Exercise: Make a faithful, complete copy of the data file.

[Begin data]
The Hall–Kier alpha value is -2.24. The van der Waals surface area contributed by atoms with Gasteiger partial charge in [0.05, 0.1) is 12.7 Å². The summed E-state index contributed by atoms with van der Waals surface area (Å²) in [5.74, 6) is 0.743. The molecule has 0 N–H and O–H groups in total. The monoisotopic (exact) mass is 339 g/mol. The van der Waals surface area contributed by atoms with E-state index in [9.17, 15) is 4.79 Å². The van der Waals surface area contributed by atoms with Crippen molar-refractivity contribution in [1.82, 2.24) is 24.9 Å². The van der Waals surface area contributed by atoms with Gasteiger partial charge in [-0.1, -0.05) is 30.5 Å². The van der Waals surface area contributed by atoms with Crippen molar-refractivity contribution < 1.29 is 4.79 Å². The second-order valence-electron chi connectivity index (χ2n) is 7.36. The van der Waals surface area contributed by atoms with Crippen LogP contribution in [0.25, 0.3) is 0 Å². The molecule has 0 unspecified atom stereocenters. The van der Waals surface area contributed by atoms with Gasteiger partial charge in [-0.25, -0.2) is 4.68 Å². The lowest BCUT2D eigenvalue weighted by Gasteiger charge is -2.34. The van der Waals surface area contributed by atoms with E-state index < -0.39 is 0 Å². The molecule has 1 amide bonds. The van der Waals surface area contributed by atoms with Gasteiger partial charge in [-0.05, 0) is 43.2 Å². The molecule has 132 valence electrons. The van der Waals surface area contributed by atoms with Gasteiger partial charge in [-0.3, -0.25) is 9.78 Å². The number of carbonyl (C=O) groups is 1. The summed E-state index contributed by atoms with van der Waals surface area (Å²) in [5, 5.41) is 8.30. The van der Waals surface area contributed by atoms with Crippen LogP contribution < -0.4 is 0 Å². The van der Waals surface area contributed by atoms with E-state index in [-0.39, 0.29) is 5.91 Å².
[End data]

The Hall–Kier alpha value is -2.24. The van der Waals surface area contributed by atoms with Gasteiger partial charge in [0.05, 0.1) is 12.7 Å². The summed E-state index contributed by atoms with van der Waals surface area (Å²) in [5.74, 6) is 0.743. The molecule has 0 N–H and O–H groups in total. The monoisotopic (exact) mass is 339 g/mol. The van der Waals surface area contributed by atoms with E-state index in [9.17, 15) is 4.79 Å². The van der Waals surface area contributed by atoms with Crippen molar-refractivity contribution in [1.82, 2.24) is 24.9 Å². The van der Waals surface area contributed by atoms with Gasteiger partial charge in [-0.1, -0.05) is 30.5 Å². The van der Waals surface area contributed by atoms with Crippen molar-refractivity contribution < 1.29 is 4.79 Å². The second-order valence-electron chi connectivity index (χ2n) is 7.36. The van der Waals surface area contributed by atoms with Crippen LogP contribution in [0.25, 0.3) is 0 Å². The molecule has 0 unspecified atom stereocenters. The van der Waals surface area contributed by atoms with Gasteiger partial charge in [-0.25, -0.2) is 4.68 Å². The lowest BCUT2D eigenvalue weighted by Gasteiger charge is -2.34. The van der Waals surface area contributed by atoms with E-state index < -0.39 is 0 Å². The molecule has 1 amide bonds. The van der Waals surface area contributed by atoms with Gasteiger partial charge in [-0.05, 0) is 43.2 Å². The molecule has 132 valence electrons. The van der Waals surface area contributed by atoms with Gasteiger partial charge in [-0.3, -0.25) is 9.78 Å². The number of carbonyl (C=O) groups is 1. The summed E-state index contributed by atoms with van der Waals surface area (Å²) in [5, 5.41) is 8.30. The van der Waals surface area contributed by atoms with Crippen LogP contribution < -0.4 is 0 Å². The van der Waals surface area contributed by atoms with E-state index in [-0.39, 0.29) is 5.91 Å².